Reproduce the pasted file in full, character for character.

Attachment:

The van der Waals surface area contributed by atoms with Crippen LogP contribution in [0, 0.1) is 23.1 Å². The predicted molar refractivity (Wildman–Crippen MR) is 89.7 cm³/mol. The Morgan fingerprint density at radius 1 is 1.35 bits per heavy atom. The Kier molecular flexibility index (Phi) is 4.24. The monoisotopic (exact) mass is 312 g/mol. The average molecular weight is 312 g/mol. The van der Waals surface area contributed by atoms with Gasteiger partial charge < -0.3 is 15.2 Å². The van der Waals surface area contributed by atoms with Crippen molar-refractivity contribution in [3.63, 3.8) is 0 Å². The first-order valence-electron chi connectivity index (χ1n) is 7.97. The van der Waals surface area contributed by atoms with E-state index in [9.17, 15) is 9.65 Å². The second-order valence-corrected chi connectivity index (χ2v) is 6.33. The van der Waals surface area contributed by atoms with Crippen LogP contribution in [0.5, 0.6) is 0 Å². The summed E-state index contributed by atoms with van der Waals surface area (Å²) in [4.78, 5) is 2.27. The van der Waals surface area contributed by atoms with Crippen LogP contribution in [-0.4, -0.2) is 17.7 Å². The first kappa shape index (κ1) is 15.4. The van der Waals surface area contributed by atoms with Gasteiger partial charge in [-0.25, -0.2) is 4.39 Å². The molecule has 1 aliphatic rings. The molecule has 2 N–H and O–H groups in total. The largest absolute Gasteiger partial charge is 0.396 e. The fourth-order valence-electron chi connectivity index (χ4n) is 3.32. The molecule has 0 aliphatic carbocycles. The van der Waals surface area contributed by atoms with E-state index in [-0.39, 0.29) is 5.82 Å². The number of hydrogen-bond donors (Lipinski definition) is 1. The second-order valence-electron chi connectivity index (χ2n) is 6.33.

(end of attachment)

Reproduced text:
The van der Waals surface area contributed by atoms with Crippen LogP contribution in [0, 0.1) is 23.1 Å². The predicted molar refractivity (Wildman–Crippen MR) is 89.7 cm³/mol. The Morgan fingerprint density at radius 1 is 1.35 bits per heavy atom. The Kier molecular flexibility index (Phi) is 4.24. The monoisotopic (exact) mass is 312 g/mol. The average molecular weight is 312 g/mol. The van der Waals surface area contributed by atoms with Gasteiger partial charge < -0.3 is 15.2 Å². The van der Waals surface area contributed by atoms with Crippen molar-refractivity contribution in [3.63, 3.8) is 0 Å². The first-order valence-electron chi connectivity index (χ1n) is 7.97. The van der Waals surface area contributed by atoms with E-state index in [9.17, 15) is 9.65 Å². The second-order valence-corrected chi connectivity index (χ2v) is 6.33. The van der Waals surface area contributed by atoms with Crippen LogP contribution in [0.5, 0.6) is 0 Å². The summed E-state index contributed by atoms with van der Waals surface area (Å²) in [4.78, 5) is 2.27. The van der Waals surface area contributed by atoms with Crippen LogP contribution in [-0.4, -0.2) is 17.7 Å². The first kappa shape index (κ1) is 15.4. The van der Waals surface area contributed by atoms with Gasteiger partial charge in [-0.25, -0.2) is 4.39 Å². The molecule has 1 aliphatic rings. The molecule has 2 N–H and O–H groups in total. The largest absolute Gasteiger partial charge is 0.396 e. The fourth-order valence-electron chi connectivity index (χ4n) is 3.32. The molecule has 0 aliphatic carbocycles. The van der Waals surface area contributed by atoms with E-state index in [-0.39, 0.29) is 5.82 Å². The number of hydrogen-bond donors (Lipinski definition) is 1. The second-order valence-electron chi connectivity index (χ2n) is 6.33.